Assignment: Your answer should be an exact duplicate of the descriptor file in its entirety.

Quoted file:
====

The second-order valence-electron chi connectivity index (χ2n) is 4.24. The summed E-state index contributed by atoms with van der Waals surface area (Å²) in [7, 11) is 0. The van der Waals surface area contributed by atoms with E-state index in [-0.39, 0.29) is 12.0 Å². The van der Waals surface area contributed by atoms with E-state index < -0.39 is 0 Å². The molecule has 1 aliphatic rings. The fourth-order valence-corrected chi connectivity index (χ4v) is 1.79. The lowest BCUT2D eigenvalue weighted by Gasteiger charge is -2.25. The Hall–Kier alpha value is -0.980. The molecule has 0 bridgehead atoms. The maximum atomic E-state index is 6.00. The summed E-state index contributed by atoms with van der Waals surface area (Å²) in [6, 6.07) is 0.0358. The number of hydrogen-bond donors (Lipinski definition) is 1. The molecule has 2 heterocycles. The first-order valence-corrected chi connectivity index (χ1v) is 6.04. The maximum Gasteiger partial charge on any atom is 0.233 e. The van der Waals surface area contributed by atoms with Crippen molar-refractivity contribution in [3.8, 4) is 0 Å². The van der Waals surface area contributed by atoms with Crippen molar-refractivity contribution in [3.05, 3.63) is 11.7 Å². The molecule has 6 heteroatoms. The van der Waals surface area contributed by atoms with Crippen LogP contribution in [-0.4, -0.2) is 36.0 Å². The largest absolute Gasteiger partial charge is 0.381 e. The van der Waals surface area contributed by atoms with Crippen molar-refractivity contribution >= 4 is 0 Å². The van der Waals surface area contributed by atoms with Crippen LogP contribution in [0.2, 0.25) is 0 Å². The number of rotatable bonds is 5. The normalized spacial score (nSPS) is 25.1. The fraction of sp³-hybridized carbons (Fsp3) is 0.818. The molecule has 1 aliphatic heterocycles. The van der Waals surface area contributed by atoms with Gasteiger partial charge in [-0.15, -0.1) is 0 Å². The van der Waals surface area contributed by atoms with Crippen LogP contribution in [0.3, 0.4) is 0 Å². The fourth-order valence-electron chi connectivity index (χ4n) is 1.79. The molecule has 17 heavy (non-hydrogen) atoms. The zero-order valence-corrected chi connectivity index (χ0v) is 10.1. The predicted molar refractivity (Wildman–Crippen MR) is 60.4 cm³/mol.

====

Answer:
The second-order valence-electron chi connectivity index (χ2n) is 4.24. The summed E-state index contributed by atoms with van der Waals surface area (Å²) in [7, 11) is 0. The van der Waals surface area contributed by atoms with E-state index in [-0.39, 0.29) is 12.0 Å². The van der Waals surface area contributed by atoms with E-state index < -0.39 is 0 Å². The molecule has 1 aliphatic rings. The fourth-order valence-corrected chi connectivity index (χ4v) is 1.79. The lowest BCUT2D eigenvalue weighted by Gasteiger charge is -2.25. The Hall–Kier alpha value is -0.980. The molecule has 0 bridgehead atoms. The maximum atomic E-state index is 6.00. The summed E-state index contributed by atoms with van der Waals surface area (Å²) in [6, 6.07) is 0.0358. The number of hydrogen-bond donors (Lipinski definition) is 1. The molecule has 2 heterocycles. The first-order valence-corrected chi connectivity index (χ1v) is 6.04. The maximum Gasteiger partial charge on any atom is 0.233 e. The van der Waals surface area contributed by atoms with Crippen molar-refractivity contribution in [3.8, 4) is 0 Å². The van der Waals surface area contributed by atoms with Crippen molar-refractivity contribution in [3.05, 3.63) is 11.7 Å². The molecule has 6 heteroatoms. The van der Waals surface area contributed by atoms with Crippen LogP contribution in [-0.4, -0.2) is 36.0 Å². The largest absolute Gasteiger partial charge is 0.381 e. The van der Waals surface area contributed by atoms with Crippen molar-refractivity contribution >= 4 is 0 Å². The van der Waals surface area contributed by atoms with Crippen LogP contribution in [0.2, 0.25) is 0 Å². The number of rotatable bonds is 5. The normalized spacial score (nSPS) is 25.1. The fraction of sp³-hybridized carbons (Fsp3) is 0.818. The molecule has 1 aliphatic heterocycles. The van der Waals surface area contributed by atoms with Gasteiger partial charge in [-0.15, -0.1) is 0 Å². The van der Waals surface area contributed by atoms with Crippen LogP contribution in [0.3, 0.4) is 0 Å². The fourth-order valence-electron chi connectivity index (χ4n) is 1.79. The molecule has 17 heavy (non-hydrogen) atoms. The zero-order valence-corrected chi connectivity index (χ0v) is 10.1. The predicted molar refractivity (Wildman–Crippen MR) is 60.4 cm³/mol.